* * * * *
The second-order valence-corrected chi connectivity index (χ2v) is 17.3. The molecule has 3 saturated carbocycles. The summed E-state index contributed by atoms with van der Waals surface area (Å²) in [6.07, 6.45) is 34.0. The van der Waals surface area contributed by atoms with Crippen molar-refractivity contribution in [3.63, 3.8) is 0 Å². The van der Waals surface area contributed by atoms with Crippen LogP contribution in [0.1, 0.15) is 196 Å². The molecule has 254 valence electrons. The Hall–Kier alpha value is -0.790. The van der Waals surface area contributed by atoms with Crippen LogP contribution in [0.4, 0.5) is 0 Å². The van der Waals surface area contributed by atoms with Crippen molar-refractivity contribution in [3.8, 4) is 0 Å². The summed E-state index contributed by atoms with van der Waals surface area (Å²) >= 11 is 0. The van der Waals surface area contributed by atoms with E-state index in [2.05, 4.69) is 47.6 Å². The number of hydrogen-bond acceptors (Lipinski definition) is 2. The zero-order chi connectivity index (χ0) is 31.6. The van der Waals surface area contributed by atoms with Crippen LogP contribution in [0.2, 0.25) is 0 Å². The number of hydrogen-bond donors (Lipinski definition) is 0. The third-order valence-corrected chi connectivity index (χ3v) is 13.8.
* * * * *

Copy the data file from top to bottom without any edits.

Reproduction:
The second-order valence-corrected chi connectivity index (χ2v) is 17.3. The molecule has 3 saturated carbocycles. The summed E-state index contributed by atoms with van der Waals surface area (Å²) in [6.07, 6.45) is 34.0. The van der Waals surface area contributed by atoms with Crippen molar-refractivity contribution in [3.63, 3.8) is 0 Å². The van der Waals surface area contributed by atoms with Crippen LogP contribution in [0.1, 0.15) is 196 Å². The molecule has 254 valence electrons. The Hall–Kier alpha value is -0.790. The van der Waals surface area contributed by atoms with Crippen LogP contribution in [0.4, 0.5) is 0 Å². The van der Waals surface area contributed by atoms with Crippen molar-refractivity contribution in [3.8, 4) is 0 Å². The summed E-state index contributed by atoms with van der Waals surface area (Å²) >= 11 is 0. The van der Waals surface area contributed by atoms with E-state index in [2.05, 4.69) is 47.6 Å². The number of hydrogen-bond acceptors (Lipinski definition) is 2. The zero-order chi connectivity index (χ0) is 31.6. The van der Waals surface area contributed by atoms with Crippen LogP contribution in [0.2, 0.25) is 0 Å². The number of hydrogen-bond donors (Lipinski definition) is 0. The third-order valence-corrected chi connectivity index (χ3v) is 13.8.